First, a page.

This blog is the sixth in a six-part series discussing how Digital Transformation will affect Emergency Preparedness. Throughout this series, we explore how Digital Transformation is helping to positively impact Emergency Readiness in the Petrochemical and Refining sectors.
Blog Series Introduction: Emergency Preparedness and Digital Transformation
In closing this blog series, I want to thank you, on behalf of all the people at inFRONT for engaging in this dialogue about the technological journey of our industry.
Over the course of the last four months, our team has provided insight on how Digital Transformation is impacting Emergency Readiness. From real-time accountability of personnel during an incident to automating the process safety requirement of unit-level awareness to real-time location services, we’ve discussed how technology will make you more ready. Some of the solutions are ready, proven and working now. Others aren’t yet running successfully in industrial plants. Having said this, I leave you with 3 thoughts as you continue on your path of technology adoption:
Apply plenty of analysis to how the technology maps to your process.
It’s clear to us that all sites share some core aspects of emergency response but, beyond that, the approaches vary widely. As a result, your site likely has unique requirements that are particular to your methods and business practices. Understanding this early on will greatly improve the outcomes reached with the new technology.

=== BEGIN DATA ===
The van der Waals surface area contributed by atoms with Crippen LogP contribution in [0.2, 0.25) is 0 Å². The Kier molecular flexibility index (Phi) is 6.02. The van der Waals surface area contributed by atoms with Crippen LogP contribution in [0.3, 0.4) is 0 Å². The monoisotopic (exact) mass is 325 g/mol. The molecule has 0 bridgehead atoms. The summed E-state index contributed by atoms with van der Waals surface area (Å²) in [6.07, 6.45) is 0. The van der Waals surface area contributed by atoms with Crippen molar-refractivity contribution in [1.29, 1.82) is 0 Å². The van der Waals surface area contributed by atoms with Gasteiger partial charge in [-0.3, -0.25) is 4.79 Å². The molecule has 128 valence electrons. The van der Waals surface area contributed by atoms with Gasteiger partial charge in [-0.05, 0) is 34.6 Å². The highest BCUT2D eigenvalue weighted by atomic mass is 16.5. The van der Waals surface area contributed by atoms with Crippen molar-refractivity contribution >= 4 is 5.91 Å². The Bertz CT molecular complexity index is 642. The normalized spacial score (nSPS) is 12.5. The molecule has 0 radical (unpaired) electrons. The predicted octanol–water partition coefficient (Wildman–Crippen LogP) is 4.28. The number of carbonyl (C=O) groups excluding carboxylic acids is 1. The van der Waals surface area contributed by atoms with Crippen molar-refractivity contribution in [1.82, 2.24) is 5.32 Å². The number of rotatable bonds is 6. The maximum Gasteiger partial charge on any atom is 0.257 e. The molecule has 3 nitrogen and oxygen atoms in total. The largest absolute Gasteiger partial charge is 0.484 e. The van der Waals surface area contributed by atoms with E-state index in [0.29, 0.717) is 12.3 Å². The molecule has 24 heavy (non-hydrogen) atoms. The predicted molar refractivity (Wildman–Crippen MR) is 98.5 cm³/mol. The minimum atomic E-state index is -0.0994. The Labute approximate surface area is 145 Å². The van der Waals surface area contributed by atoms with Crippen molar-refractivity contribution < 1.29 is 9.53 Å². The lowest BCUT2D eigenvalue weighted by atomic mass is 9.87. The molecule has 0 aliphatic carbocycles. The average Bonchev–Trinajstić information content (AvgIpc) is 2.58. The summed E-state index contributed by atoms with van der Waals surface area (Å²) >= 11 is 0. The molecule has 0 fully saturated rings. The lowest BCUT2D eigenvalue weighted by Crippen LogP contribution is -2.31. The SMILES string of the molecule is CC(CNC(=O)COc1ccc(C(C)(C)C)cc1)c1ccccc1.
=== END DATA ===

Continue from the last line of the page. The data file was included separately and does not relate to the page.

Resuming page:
Make sure that the technology is battle-tested.
The industry is crawling with “zombie technologies” – cool-looking tech that are, effectively, answers looking for questions to problems. They roam the industry by performing cool demos and looking for purchase orders. The problem is that they haven’t learned the hard lessons of the repetitive, practical application of their tech in our industry. To reduce the risk that you’re buying a zombie, demand to see it running in production at a similar site to yours in our industry.
Think about culture.
The best technology is useless if people refuse to adopt it. Create a narrative about why the new technology is important for the well-being of everyone at the site and think through the Management of Change process far in advance. You should be able to lean on the vendor to connect you with other users who have already successfully implemented the technology, which can greatly reduce surprises and missteps during the implementation process.
I hope to have the opportunity to meet many of you as we go forward and hear your stories about improving emergency response at your site.